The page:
Taoiseach Leo Varadkar says that the removal of the border backstop without any proper replacement would mean a no-deal Brexit for the United Kingdom. “All it does is kick the can down the road for another 14 months. If there is No Deal, I believe that’s possible, it will cause severe disruption for British and Irish people alike. We will have to get back to the negotiating table. When we do, the first and only items on the agenda will be citizens rights, the financial settlement and the Irish border. All the issues we had resolved in the Withdrawal Agreement we made with your predecessor. An Agreement made in good faith by 28 governments”, Taoiseach said at the meeting on the 9th of September.
This is just to name few of the ideas reiterated in the press declaration shortly after Boris Johnson, British counterpart, arrived at the Government building. Taoiseach warned even if a deal was agreed, setting the line for a future free trade agreement would be a “Herculean” task for Johnson. “We do want to be your friend and your ally, your ‘Athena’ in doing so. And I think the manner in which you leave the European Union will determine whether that’s possible. I am ready to listen to constructive ways to achieve our agreed goals and resolve the current impasse,” he said while an impatient Boris Johnson was waiting his line and finding his words.
Wondering why did the Taoiseach mention a Greek goddess and not an Irish reference, just as the local media understood? Athena was considered a warrior goddess and Johnson – an Etonian who excelled at Classics while in university – would understand the reference. As a journalist that worked in television in Eastern Europe and dealt with various encounters between EU PM’s and also with European affairs I can only say that Taoiseach’s speech was brilliantly written. Just to the point as the country: not going to be sometime soon bent over and will keep its head up in the EU.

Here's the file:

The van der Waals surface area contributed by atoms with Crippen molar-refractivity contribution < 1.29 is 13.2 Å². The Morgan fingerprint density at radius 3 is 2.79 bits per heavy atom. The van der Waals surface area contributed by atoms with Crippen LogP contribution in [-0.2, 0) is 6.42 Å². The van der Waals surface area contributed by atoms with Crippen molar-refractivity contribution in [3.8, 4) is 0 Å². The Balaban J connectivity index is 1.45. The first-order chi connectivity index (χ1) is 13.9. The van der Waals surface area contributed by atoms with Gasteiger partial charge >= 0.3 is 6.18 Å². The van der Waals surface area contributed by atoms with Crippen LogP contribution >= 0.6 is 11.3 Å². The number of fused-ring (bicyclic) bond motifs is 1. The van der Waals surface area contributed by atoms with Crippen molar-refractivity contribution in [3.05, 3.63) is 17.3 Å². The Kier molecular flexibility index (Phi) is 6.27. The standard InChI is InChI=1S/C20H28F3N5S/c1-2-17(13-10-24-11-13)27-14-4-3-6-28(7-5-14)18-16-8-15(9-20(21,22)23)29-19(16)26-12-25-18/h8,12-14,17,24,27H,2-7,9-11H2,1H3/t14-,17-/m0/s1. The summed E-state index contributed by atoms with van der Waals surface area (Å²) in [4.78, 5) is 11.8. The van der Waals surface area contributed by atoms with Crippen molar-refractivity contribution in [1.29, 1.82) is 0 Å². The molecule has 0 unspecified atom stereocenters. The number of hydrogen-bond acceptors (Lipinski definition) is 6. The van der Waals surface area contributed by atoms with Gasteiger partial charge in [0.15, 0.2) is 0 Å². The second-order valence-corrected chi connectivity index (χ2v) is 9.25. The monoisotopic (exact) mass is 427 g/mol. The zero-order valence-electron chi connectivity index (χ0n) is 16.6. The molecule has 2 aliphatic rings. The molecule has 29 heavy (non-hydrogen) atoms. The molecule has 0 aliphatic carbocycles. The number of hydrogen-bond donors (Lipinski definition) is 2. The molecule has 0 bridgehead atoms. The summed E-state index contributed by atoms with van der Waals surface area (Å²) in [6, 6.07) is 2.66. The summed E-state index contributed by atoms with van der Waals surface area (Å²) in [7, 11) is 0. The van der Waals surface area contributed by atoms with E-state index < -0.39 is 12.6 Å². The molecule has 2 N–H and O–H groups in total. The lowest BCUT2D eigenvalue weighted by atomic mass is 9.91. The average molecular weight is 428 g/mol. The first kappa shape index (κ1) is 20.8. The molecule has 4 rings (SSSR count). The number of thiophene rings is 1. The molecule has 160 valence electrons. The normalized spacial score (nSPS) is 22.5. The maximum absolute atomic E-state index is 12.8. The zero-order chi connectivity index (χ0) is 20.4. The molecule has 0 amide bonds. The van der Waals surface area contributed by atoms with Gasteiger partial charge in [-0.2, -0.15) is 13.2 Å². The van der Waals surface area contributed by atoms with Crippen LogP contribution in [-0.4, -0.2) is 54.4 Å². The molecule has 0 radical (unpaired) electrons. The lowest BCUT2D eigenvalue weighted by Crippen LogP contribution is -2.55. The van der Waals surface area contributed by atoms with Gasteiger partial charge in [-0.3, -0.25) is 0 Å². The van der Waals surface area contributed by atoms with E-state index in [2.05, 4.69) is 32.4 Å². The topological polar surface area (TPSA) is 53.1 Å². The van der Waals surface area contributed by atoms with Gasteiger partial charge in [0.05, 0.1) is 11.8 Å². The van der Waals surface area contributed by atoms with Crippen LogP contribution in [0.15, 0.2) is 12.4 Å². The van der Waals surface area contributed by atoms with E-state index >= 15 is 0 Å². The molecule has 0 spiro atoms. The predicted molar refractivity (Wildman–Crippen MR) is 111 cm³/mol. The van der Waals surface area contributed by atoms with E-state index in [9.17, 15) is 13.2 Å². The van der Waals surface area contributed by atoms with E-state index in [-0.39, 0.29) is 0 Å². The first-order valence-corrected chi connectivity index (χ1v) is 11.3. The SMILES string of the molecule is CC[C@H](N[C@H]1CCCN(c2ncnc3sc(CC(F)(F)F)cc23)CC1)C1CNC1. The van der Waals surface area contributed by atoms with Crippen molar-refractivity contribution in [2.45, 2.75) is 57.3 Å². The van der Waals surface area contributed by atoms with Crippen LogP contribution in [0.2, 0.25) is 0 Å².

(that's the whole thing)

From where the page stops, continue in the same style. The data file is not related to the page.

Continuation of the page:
Also to note the social media presence is up to the point as people can be also on the loop with what happens in the Government building, around Merrion Square.
In the meantime other officials in the EU notice the importance of the open border, as director for EU Institutional Affairs, Brexit and EU Coordination at Federal Foreign Office in Germany that attaches this on his official Twitter account some days ago:
While shortly after leaving Dublin, British PM did no receive an welcoming encounter on the island as the UK Parliament voted with a 311 majority for the Government to release documents and correspondence about the no-deal Brexit scenario.